Singles are no exception. If marriage doesn’t even exist as a state in heaven (Matthew 22), why would singles be an exception?

No. Every single Christian is a pool into which Christ’s waterfall of love tumbles perennially. He did not come to earth, suffer the cross, empty the tomb, and ascend to heaven so that his love would be thwarted by the lack of a ring.

It hurts that there are churches who do not share this view. Singles across the world are too often ignored, sidelined, or flat-out rebuked for not marrying, as if they’re only “playing at life” until they do. But then again, not every church is Scripturally literate, as ridiculous as that sounds. We can only pray and continue to teach them.

The emotional burden is real, and God will hear our honesty in the meantime. It’s not fun to have less and less in common with your friends as they grow deeper into their marriage, having to work harder and harder to keep up your friendships. That’s not what Hebrews meant by “running the race”.

But no single Christian has been left behind with God, for no Christian gets left behind. Single, you are secure in his love. Your present potential and value to God are undimmable; it need only be prayed for and sought. And God’s eternal future for you is sealed; Jesus will one day give each of us a new name (Rev. 2:17), whether we ever changed it here on earth or not.

Therefore, I can celebrate where I am today. For on the spectrum that matters most – God’s love – I am on equal standing with all who are his.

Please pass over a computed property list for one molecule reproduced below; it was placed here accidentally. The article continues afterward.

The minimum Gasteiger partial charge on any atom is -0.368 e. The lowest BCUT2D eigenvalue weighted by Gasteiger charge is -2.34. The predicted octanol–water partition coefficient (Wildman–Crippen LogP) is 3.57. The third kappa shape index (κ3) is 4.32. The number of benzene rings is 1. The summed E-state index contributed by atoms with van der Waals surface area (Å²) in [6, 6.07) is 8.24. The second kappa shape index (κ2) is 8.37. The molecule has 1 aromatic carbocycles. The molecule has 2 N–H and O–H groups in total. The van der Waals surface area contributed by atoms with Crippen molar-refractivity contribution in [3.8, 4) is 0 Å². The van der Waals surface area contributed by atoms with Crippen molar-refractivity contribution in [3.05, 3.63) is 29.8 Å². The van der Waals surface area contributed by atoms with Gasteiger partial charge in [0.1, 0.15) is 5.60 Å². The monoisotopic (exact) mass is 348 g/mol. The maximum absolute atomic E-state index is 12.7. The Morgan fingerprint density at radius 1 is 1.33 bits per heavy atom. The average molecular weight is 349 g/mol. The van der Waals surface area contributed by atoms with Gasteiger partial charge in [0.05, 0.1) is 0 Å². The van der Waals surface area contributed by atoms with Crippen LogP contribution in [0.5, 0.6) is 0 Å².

I’m glad you tuned in today. If you found this post to be of value, please feel free to share it on social media. Thanks a bunch!

You Will Have to Fight for Your Contentment

With this week bringing a flood of “back to school” images of others’ small children across social media, I thought my single friends might appreciate a callback to this post from 2017.

Brandon J. Adams

Let’s talk about envy a little more.

smokeIt doesn’t play nice. You’re grinding along and suddenly someone appears on the phone or television with a bigger house, relishing a career they were born for, holding someone’s hand or pushing a stroller. Boom. Envy sweeps over you like a tidal wave. Whoosh. The tabloids and self-help mags shout from the supermarket rack about everything that you’re not. Pow. You hear a story in church about how someone else has finally reached the end of a debilitating trial. Crunch.

You sigh even as you celebrate, wondering why God hasn’t delivered you. The life you have seems to darken and pale.

If envy isn’t a deluge, it’s a leak that gradually covers the floor and wreaks havoc with your soul’s drywall. Let your guard down and your day is shot. It’s a menace within the chest, forceful and unsympathetic.

How do we typically answer?

We sigh, turn to cutesy memes, count our…

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Delight Amidst Mordor: the Hard Part of Psalm 37:4

Take delight in the LORD, and He will give you your heart’s desires. (Psalm 37:4)

Hoo, boy. Few Bible verses carry as much potential to turn us into mercenaries.